If the flashlight makes light when you switch it on, then the batteries are not completely depleted of energy. You may reverse the directions of all of the batteries in an ordinary flashlight and, provided that (and here's the important part!) the batteries still make good electrical contact with the parts of the flashlight they need to make contact with, the light bulb should light the same. The light bulb is just a thin wire of tungsten in a glass bulb with the air taken out, and it doesn't really care which way the electricity flows.
What is probably happening in your case is that the action of taking the batteries out, turning them around, and putting them back in again rubs the electrical contacts on the batteries and in the flashlight, scratching off a thin layer of oxide or corrosion that may be on the metals. Oxides often make good electrical insulators and are a real problem in making reliable electrical contacts. Contacts which must be of high reliability are often coated in gold or some other metal which does not oxidize easily. Flashlights, alas, usually fall in the inexpensive category here. An ordinary flashlight usually has a spring on the bottom and a plastic bulb holder with a piece of metal on the bottom for making contact with the batteries pushed against it by the spring (or sometimes just the bottom of the bulb is exposed). The spring, the bulb's contact, and the switch may all rust or corrode. These oxide coatings may even be present in brand-new flashlights and batteries.
The same effect is usually why a flashlight may start working when you hit it. The motion scratches the contacts and makes for better electrical conduction. Sometimes if things are bent out of shape and don't fit right, banging a flashlight can make it stop working, too. Often, cleaning the contacts with Scotch-Brite (the green abrasive stuff on dish sponges, or any competing brand will work as well) will make them at least temporarily work much better, that is, until they oxidize again.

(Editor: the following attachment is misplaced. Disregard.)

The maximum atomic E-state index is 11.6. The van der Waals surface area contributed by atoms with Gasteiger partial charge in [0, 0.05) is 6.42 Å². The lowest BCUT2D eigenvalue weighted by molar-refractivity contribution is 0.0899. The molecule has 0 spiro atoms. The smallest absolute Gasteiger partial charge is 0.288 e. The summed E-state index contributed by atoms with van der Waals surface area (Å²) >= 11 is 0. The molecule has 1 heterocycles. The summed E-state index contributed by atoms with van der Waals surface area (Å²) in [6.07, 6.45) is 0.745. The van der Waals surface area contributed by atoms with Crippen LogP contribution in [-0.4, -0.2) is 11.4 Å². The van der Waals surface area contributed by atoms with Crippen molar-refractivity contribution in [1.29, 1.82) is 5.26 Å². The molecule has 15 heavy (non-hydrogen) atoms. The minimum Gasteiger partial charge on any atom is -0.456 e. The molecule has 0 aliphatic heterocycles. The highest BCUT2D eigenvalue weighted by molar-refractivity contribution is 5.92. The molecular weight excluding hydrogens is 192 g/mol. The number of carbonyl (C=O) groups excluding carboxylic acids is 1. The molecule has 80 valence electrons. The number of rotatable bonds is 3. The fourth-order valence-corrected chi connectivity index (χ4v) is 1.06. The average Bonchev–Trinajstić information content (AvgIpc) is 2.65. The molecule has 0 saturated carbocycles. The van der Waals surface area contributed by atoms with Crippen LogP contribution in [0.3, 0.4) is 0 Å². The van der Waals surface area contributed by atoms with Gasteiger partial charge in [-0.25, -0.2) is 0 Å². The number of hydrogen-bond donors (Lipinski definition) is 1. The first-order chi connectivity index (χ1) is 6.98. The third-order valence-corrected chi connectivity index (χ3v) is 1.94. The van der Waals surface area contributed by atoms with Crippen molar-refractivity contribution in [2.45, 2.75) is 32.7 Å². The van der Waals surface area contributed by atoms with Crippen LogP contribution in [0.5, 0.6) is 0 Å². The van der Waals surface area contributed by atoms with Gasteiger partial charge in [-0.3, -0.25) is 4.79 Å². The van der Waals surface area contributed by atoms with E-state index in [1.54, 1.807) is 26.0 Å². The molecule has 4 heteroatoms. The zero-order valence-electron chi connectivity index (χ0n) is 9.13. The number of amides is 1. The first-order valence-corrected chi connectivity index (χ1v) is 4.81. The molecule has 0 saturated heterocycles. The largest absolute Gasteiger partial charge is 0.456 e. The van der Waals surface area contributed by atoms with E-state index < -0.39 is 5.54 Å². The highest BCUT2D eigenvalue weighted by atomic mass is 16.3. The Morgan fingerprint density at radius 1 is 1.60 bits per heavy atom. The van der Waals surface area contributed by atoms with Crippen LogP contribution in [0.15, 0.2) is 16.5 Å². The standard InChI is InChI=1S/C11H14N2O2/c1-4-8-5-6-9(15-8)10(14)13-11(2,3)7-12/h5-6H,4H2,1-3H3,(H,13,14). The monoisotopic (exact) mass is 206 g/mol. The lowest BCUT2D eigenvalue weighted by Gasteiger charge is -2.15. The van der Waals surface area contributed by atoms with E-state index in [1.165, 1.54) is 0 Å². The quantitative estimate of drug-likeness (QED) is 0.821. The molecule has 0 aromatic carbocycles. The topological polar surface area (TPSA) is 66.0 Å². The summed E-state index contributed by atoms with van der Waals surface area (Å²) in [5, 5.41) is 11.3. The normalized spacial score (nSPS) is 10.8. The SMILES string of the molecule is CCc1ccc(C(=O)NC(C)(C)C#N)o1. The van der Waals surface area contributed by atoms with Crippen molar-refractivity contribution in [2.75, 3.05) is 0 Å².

Another thing that could be going on (I cannot tell exactly from your question whether this is what you are asking about) is that the batteries just need a "rest" when they are nearly depleted. The end products of the chemical reactions in the battery build up fastest near the electrodes inside the battery. If you run a battery down and then turn the flashlight's switch off, some of the chemicals may mix back a little bit by diffusion during the "resting" period. Switching the flashlight on after a break can give a short period of extra light from the flashlight, but it is often dim and dies away rather quickly (since you said "will work like it normally would" I originally thought this wasn't what was going on for you, but nearly dead batteries do behave in this manner.) You can experiment on this "resting" effect by trying different kinds of batteries -- alkaline vs. carbon zinc batteries, and try doing this at different temperatures -- that will affect the diffusion rate.
If you have some batteries that are really dead (check them with a voltmeter to make sure they read zero volts), then they will not light your flashlight no matter how you put them in. If your flashlight has two batteries and you put them in with opposing polarities, one up and one down, you won't do any damage, but your flashlight won't work. This is because the voltages of the two batteries subtract to zero instead of adding to +3 volts.
(published on 10/22/2007)